A few weeks ago I was having lunch with a successful entrepreneur that had sold his business for a large sum of money over a year ago. During the conversation I asked him why he started the company and what were some of the reasons for being. He cited some of the more common ones like being his own boss and financial independence by age 45, but then he mentioned one of his top five purposes as a business was to build community leaders.
As I hadn’t heard this community leaders example before I drilled in to collect more information. Here are some reasons building community leaders was important to him:
- Every person has leadership abilities at some level and their internal programs to train their people to be leaders helped their business
- The startup can only grow as fast as the leaders in the company grow
- Leadership training helps people be better leaders at home, their children’s schools, church, non-profits, and more, making for a better community
- Career development happens faster with more leadership training, making for an even greater positive impact on people’s lives
Like self-actualization of a person, I now view self-actualization of a startup as one of the important goals and growing team members is tightly related.
What else? What are your thoughts on startups as a way to build community leaders?
Software-as-a-Service (SaaS) as a business model has a number of advantages including alignment of value between customer and vendor, strong cash flows, high gross margins, and great economies of scale. As with any growing startup, one of the most limiting factors is cash — the faster the business grows, the more cash it eats. Another benefit of SaaS that should be mentioned more often is that of pre-paid contracts.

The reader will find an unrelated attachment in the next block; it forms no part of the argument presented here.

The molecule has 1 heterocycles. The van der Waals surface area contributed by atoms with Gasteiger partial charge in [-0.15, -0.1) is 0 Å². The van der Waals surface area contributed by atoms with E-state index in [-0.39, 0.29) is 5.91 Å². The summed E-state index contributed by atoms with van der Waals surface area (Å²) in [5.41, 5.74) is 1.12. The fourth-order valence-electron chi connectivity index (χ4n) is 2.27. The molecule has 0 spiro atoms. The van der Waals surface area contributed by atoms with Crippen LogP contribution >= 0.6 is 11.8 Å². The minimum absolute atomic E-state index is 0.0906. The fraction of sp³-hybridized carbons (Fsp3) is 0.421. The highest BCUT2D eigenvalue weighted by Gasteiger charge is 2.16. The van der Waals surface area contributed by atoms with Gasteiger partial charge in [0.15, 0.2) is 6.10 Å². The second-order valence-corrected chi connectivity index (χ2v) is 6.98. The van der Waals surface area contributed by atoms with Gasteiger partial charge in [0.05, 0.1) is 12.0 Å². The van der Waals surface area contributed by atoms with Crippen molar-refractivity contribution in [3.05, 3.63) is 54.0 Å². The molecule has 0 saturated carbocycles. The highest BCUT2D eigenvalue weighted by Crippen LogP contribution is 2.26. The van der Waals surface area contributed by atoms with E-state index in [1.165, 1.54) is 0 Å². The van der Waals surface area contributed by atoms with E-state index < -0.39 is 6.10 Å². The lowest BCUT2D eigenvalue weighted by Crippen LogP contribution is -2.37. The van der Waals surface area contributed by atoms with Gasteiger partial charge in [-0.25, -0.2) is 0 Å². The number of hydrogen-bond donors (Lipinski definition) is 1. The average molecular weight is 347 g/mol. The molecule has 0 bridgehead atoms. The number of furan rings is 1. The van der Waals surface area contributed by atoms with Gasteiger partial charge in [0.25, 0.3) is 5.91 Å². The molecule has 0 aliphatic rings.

With pre-paid contracts, like Salesforce.com requires, payments are made in advance of service being rendered. These contracts are often pre-paid quarterly or pre-paid annually with a discount (e.g. pay for the full year and get 10% off). For the startup this results in free working capital to grow the business. Yes, there’s an unearned income liability and an obligation to fulfill the service, but with the money in the bank, many startups use it to grow the business even faster than if they didn’t have pre-payments.
There’s another secondary benefit of pre-paid SaaS contracts: potential profits in the bank aren’t taxed until revenue is recognized and profit earned. Say it is December 31st and the startup’s bank account has $100,000 more than it started the year. Normally, if that’s profit it would be taxed around 30% leaving only $70,000 left to invest and grow the business. Well, with accrual accounting and $100,000 of unearned income due to pre-paid contracts, that money isn’t taxed until the revenue is recognized resulting in more capital to grow the business on January 1st.
Pre-paid SaaS contracts provide free working capital for startups and should be considered when thinking through business ideas (e.g. can we get customers to pre-pay us to help fund the business?).
What else? What are your thoughts on pre-paid SaaS contracts as free working capital for startups?